Of course, since the stories of both games run parallel to one another, it would make sense if a few major characters crossed over, right? Oh, you bet! During the introduction of Origins the hero is introduced to his or her destiny by the Grey Warden leader, Duncan. In the Dragon Age II demo this role was filled by none other than the Witch of the Wilds herself, Flemeth, who comes straight out of Origins to tell the main character of the destiny that awaits.
Dragon Age II already has a lot going for it to keep me interested. The storyline itself existing in the same time frame as Origins already has me wondering how BioWare plans on making the concurring events relate with one another. The new fighting engine is also a lot of fun and the graphics look amazing. We shall see if everything comes together in the Usual BioWare fashion when the game hits March 11.
While I am not severely familiar with the series, there were however noticeable differences that could be seen within minutes of the demo. Dragon Age Origins was something that was kind of a turn off for me being that it takes quite a bit for me to be drawn into an RPG experience. This might become important in the relation to new comers as opposed to already existing players and may bring in others who previously avoided this tactical RPG. Luckily, this past week has left me to pour my heart and elf soul into that which is Dragon Age Origins. When it came to Dragon Age II, it might seem as though an outsiders perspective will drawn some interesting conclusions. I do think that the average Joe/Jill-shoot’em-up will discover more in Dragon Age II that is feasible and packs more action substance. This might also be something they find immediately after jumping into the demo. The speed of attacks as well as the conversations palate could drive them to engulf themselves as a Mage and take the vigorous journey.
“…hard difficulty really IS Dragon Age Origins. It’s what people are used to and what people love.”-Dan Lazin, Gameplay Producer for Dragaon Age II.
The speed at which gameplay trailed was also reflective in the character movements. Walking, attacking and the overall progression of scenes moved along swiftly. Character like the Rogue showed us just how clear that reflection was. The speed and agility was something that you could already foresee just by glancing at the screen. While the Rogue became surrounded by a wave of Darkspawn, he immediately escaped having placed both daggers into enemies and then suddenly disappeared into a cloud of smoke. This was done only to reappear with a dagger deep in the abdomen of the last standing enemy. Attacks were further completed with the continuous pushing of the A button.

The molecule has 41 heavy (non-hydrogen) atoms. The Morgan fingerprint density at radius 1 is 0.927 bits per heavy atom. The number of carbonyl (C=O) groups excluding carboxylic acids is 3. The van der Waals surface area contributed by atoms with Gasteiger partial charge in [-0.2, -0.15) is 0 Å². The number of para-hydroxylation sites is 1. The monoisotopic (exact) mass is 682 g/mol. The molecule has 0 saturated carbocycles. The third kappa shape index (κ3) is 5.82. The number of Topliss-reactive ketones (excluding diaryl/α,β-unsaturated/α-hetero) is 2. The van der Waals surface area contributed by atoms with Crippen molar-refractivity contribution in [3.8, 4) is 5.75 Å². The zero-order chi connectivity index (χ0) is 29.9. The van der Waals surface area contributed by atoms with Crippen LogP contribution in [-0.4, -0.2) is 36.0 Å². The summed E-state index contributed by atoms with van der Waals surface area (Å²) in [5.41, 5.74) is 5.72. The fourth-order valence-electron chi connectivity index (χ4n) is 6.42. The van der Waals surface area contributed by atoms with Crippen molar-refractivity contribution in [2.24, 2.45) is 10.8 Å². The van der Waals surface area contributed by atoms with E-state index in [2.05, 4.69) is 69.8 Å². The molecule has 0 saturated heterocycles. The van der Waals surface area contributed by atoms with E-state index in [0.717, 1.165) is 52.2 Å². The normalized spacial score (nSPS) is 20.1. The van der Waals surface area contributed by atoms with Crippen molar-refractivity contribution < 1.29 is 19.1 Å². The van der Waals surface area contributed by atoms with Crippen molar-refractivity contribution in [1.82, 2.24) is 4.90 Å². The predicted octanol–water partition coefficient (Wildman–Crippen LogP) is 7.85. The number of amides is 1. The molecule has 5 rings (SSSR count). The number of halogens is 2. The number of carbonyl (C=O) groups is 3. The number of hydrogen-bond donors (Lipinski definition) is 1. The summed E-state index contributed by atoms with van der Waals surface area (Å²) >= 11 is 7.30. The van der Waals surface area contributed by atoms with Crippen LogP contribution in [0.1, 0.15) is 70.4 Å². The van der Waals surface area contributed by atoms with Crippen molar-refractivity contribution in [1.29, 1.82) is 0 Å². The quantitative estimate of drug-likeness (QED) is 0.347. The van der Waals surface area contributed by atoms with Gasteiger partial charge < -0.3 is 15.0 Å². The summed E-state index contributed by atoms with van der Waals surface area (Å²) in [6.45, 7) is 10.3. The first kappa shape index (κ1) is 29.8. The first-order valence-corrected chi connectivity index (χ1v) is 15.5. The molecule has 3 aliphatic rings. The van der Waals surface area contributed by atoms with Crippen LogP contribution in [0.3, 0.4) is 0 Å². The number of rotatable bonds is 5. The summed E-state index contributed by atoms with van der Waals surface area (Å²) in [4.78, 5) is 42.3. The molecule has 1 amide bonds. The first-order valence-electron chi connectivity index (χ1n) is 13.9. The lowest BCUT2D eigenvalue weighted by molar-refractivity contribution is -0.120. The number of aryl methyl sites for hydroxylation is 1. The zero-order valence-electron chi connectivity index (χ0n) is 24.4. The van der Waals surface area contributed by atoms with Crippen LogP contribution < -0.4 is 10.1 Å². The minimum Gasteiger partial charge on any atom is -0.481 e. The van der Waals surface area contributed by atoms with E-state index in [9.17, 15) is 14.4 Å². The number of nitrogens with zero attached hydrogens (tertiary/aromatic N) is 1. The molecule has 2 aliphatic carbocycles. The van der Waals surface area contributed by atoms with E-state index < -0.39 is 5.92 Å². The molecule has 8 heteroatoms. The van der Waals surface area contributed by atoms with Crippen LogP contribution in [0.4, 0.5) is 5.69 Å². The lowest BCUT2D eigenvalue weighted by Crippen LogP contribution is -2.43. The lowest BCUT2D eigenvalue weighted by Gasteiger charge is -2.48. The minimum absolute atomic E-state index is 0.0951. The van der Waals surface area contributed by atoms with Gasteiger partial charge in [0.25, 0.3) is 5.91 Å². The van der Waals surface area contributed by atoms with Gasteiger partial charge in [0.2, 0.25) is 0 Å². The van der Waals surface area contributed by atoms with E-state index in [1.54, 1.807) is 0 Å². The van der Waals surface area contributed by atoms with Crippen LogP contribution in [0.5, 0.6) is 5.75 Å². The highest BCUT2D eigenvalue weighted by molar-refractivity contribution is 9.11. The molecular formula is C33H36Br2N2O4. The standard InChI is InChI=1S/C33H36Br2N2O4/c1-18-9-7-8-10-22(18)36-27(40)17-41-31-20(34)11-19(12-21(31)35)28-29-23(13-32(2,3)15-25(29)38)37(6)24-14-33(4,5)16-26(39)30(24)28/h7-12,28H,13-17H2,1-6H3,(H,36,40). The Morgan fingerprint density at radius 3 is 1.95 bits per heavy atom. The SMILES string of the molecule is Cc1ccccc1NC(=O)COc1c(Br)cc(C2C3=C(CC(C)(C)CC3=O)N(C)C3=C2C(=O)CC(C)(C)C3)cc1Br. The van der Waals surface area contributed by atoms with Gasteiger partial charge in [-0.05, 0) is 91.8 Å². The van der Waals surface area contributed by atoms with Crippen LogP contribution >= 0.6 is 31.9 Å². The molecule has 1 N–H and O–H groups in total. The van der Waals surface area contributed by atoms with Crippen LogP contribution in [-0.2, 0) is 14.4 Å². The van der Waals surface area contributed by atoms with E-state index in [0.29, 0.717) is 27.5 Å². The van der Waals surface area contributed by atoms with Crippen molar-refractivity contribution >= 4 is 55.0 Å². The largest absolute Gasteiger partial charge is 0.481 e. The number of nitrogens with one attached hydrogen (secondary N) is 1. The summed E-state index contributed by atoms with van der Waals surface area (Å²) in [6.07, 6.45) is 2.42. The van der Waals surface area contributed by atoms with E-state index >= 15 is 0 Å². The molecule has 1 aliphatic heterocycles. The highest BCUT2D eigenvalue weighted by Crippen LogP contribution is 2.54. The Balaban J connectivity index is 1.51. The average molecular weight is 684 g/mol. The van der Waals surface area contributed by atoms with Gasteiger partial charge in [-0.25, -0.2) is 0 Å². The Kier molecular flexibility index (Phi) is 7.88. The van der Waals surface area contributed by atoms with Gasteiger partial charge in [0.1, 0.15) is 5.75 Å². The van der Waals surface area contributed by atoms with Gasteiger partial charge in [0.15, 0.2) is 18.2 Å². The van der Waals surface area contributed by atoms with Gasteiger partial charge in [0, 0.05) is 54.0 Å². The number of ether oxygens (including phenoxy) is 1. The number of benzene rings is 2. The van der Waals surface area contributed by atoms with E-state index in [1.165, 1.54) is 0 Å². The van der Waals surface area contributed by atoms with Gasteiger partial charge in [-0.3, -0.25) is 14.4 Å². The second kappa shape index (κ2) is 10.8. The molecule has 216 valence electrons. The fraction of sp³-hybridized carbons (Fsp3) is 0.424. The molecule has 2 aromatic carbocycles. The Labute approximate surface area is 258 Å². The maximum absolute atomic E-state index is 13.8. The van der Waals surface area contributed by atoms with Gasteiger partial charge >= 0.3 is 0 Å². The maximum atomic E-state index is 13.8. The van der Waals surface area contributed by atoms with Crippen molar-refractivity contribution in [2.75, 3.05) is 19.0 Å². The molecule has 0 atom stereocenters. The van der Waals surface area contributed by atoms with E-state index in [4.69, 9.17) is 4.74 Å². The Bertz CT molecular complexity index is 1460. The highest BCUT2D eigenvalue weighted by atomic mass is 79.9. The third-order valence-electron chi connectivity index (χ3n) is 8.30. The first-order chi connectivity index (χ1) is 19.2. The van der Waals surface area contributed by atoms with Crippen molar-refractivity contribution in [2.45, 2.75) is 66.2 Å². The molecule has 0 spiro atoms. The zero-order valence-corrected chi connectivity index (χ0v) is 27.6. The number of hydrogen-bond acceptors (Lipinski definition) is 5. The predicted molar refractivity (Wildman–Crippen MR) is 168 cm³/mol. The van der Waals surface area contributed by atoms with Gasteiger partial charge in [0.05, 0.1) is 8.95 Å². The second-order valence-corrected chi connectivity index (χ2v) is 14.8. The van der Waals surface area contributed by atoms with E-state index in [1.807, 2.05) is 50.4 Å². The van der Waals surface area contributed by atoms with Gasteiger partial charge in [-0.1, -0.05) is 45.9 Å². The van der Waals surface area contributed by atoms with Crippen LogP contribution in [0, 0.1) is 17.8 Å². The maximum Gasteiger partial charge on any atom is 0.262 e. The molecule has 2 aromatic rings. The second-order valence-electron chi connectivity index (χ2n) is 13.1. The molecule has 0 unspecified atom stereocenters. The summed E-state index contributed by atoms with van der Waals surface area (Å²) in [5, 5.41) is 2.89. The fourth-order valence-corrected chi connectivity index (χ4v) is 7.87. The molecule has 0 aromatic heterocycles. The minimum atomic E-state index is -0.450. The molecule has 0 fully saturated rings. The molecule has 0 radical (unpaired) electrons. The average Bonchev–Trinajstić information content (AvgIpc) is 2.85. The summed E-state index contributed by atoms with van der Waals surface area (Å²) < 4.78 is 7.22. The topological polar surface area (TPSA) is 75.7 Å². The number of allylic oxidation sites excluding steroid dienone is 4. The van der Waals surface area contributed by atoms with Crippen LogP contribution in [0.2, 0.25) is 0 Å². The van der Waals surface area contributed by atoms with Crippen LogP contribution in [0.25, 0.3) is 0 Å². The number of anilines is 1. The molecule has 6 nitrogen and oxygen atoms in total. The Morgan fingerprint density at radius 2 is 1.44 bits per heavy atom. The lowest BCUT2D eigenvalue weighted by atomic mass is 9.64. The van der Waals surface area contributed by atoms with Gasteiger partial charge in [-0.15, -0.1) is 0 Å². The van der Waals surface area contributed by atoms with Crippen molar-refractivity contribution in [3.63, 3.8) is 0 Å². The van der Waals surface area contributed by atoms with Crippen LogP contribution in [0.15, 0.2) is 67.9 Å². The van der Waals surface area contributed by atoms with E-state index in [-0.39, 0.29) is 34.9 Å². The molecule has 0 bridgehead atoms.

Although I am not thoroughly familiar with the Dragon Age series, I did however see a tremendous increase in speed as far as the attack and other options went. Pushing the attack multiple times keeps your character continuously attacking, instead of the somewhat nonchalant methods in the previous version. This was a question presented to Gameplay Producer, Dan Lazin. While his response kept us confident that Dragon Age II was going to keep the action just as tactical, he did make sure that players knew about the difficulty settings which could drastically change gameplay and keep it similar to the Origins experience.
Graphically, there is something players might notice between the Xbox 360 and the PlayStation 3 versions. The opening of the demo brought us to a place on a hill in the outskirts of Kirkwall with multiple enemies attacking-wave after wave. While the detail and textures were great in both, the Xbox 360 version showed a little more richness in color and textures seemed to have a “pop” to them. This might not seem as important and hopefully not enough of a hinder for PlayStation owners to bypass it altogether, but Dragon Age Origins did receive higher ratings on this console. While the improvement of the overall look of the game was very impressive, even down to the textures of clothing and skin, it still holds no weight to PC players, because, well, it was just unmatched.